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'Destruction of cities'Author: Simon Sellars • Jan 29th, 2009 •
At Dan Hill’s always-impressive City of Sound, a recent post returns to Dan’s interest in Ballard’s Drowned World, positioning it as the middle panel of a triptych of novels (including Shute’s On the Beach and McCarthy’s The Road) that depict the planet ‘suffering some kind of apocalyptic event in different ways…’, each representing particular aspects of ‘denial’ that are in orbit around current debates on climate change. Hill suggests that all three works are ‘post-nuclear’, but isn’t it the case that the world in Ballard’s book has transformed due to ‘gigantic geophysical upheavals’, ie solar radiation? While in The Road, the low rumble of the percussive strike remembered in flashback could just as well be attributed to a meteor as much as a nuclear hit.
It’s a really intriguing post, however, and it would be great to see Dan expand it into a fullblown essay one day:
Clive Hamilton, in a brilliant essay in The Monthly on climate change denial, completes the Rumsfeldian square with his suggestion that climate change denial is about “unknown knowns, the facts we know but push from our consciousness.” On The Beach is more about this form of denial than reconciliation perhaps. It’s closer to ‘interpretative denial’ than ‘literal denial’ or ‘implicatory denial’, in Stanley Cohen’s model from his States of Denial: Knowing about Atrocities and Suffering.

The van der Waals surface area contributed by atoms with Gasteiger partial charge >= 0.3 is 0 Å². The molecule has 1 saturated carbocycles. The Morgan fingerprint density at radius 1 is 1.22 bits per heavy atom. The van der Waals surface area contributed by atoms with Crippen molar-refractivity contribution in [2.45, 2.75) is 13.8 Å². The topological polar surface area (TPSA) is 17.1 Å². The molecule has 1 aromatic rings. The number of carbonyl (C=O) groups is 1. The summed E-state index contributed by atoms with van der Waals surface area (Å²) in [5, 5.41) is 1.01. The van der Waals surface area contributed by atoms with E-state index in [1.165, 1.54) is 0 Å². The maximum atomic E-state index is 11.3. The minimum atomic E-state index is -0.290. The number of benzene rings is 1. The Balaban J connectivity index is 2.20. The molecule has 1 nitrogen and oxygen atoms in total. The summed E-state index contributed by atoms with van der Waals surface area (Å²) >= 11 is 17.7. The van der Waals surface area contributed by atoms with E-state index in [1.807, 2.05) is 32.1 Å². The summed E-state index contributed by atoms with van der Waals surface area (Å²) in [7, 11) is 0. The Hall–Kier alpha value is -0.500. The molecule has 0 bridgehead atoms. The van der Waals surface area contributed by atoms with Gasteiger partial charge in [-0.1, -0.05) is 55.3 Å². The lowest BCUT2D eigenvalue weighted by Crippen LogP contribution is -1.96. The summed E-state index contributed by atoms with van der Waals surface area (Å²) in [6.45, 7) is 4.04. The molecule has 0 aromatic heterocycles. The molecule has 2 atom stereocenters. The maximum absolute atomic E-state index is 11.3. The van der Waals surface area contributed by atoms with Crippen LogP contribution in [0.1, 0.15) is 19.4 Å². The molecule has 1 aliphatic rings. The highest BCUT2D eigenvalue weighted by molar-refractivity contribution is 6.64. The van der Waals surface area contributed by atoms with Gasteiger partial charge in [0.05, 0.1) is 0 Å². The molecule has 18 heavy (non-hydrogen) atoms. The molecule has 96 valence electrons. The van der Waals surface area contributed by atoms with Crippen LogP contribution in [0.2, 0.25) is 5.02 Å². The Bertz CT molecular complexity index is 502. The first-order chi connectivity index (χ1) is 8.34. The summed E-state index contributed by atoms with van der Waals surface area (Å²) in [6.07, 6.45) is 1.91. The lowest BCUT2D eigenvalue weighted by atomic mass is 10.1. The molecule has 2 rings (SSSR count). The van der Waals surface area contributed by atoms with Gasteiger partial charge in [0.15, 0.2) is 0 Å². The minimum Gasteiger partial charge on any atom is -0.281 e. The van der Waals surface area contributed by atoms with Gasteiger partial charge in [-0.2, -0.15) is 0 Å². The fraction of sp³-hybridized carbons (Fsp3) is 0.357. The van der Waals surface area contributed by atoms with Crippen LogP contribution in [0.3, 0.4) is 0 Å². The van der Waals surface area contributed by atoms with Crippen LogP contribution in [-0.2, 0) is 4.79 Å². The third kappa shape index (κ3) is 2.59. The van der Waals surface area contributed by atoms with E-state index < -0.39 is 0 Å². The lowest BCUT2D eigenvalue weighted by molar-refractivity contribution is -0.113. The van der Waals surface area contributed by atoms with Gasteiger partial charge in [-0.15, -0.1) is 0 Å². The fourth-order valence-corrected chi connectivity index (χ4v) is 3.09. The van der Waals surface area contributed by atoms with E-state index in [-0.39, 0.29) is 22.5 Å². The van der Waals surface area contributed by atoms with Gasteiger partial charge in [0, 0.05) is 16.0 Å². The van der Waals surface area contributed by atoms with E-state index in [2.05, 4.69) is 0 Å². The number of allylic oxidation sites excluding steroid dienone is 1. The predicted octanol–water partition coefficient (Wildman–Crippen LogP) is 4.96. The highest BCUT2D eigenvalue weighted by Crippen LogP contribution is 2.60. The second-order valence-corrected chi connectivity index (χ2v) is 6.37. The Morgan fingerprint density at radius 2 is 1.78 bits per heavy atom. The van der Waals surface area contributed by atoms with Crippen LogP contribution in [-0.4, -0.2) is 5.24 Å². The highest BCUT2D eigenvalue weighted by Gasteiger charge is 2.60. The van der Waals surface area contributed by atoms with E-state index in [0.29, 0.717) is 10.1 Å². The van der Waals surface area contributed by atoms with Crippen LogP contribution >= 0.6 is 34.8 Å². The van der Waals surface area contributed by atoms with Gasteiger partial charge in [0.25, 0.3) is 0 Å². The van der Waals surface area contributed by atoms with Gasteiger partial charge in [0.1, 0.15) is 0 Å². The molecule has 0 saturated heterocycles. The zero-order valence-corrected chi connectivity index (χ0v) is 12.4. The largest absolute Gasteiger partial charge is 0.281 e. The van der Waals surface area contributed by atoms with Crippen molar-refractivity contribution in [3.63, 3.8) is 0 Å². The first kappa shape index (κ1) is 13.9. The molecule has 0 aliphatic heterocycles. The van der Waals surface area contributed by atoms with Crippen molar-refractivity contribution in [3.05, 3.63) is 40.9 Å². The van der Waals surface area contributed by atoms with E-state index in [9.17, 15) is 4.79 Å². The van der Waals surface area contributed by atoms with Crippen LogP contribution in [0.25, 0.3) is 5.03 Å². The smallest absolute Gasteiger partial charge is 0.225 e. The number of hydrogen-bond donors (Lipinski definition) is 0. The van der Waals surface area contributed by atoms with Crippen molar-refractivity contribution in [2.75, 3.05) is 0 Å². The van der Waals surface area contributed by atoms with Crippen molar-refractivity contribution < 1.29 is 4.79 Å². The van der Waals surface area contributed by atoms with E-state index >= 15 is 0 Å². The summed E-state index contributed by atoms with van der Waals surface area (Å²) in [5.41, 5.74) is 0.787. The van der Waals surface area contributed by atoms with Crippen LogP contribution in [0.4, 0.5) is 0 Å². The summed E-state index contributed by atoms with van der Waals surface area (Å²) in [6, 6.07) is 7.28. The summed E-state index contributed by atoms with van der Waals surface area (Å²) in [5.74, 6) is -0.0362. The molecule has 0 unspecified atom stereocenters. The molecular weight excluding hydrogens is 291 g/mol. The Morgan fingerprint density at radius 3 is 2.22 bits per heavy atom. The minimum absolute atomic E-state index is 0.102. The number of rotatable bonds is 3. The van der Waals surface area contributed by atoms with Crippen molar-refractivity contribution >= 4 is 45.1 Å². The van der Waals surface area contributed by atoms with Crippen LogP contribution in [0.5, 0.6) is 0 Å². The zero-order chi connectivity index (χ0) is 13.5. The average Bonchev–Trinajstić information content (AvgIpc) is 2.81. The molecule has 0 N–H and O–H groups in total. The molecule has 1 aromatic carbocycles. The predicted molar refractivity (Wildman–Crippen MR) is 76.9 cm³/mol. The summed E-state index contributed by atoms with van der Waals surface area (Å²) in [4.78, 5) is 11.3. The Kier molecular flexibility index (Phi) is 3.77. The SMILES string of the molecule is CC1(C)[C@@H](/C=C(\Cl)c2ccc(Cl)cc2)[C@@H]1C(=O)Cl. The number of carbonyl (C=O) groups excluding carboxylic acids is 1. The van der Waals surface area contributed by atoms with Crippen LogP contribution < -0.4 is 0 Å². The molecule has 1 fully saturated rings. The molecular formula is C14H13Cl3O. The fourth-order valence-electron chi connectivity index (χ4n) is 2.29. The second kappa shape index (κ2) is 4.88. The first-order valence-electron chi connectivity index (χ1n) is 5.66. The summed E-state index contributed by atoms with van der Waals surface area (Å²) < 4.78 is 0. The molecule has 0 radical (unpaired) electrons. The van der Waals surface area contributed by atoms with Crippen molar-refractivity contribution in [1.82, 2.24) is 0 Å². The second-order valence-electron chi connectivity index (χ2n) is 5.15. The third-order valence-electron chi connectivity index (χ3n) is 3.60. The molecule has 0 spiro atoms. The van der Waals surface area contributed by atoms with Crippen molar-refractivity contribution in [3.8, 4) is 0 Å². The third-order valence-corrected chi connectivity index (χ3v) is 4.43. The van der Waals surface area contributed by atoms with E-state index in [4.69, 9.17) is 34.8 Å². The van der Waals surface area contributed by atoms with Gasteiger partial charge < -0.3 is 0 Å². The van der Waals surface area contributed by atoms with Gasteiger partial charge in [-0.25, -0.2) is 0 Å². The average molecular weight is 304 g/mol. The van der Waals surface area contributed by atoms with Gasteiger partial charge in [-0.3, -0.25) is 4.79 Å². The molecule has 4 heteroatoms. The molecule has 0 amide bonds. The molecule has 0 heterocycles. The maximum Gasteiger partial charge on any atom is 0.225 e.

JG Ballard’s The Drowned World (1962) concerns a form of attempted psychological adaptation, perhaps also as denial. Ballard’s vision depicts living organisms, including humans, regressing to a prehistoric consciousness, a form of long dormant lizard brain awaking and grappling for control of consciousness and subconscious, in parallel with the rampantly fertile flora of the Triassic era. This is hardly denial, consciously or subconsciously. Rather, a surely doomed attempt by the human mind to reboot itself into another mode more appropriate to the conditions, like DOS suddenly re-emerging from within Windows.
Cormac McCarthy’s The Road (2007) is shattering, and one of the finest novels I’ve read. Certainly one of the most emotionally affecting. The protagonists in The Road are further advanced along this destructive linear progression. Indeed, further on down the road. They’re far removed from any possible form of denial. Their ash-cloaked dead world is one of grim realisation and numb despair.
Happy new year, indeed.
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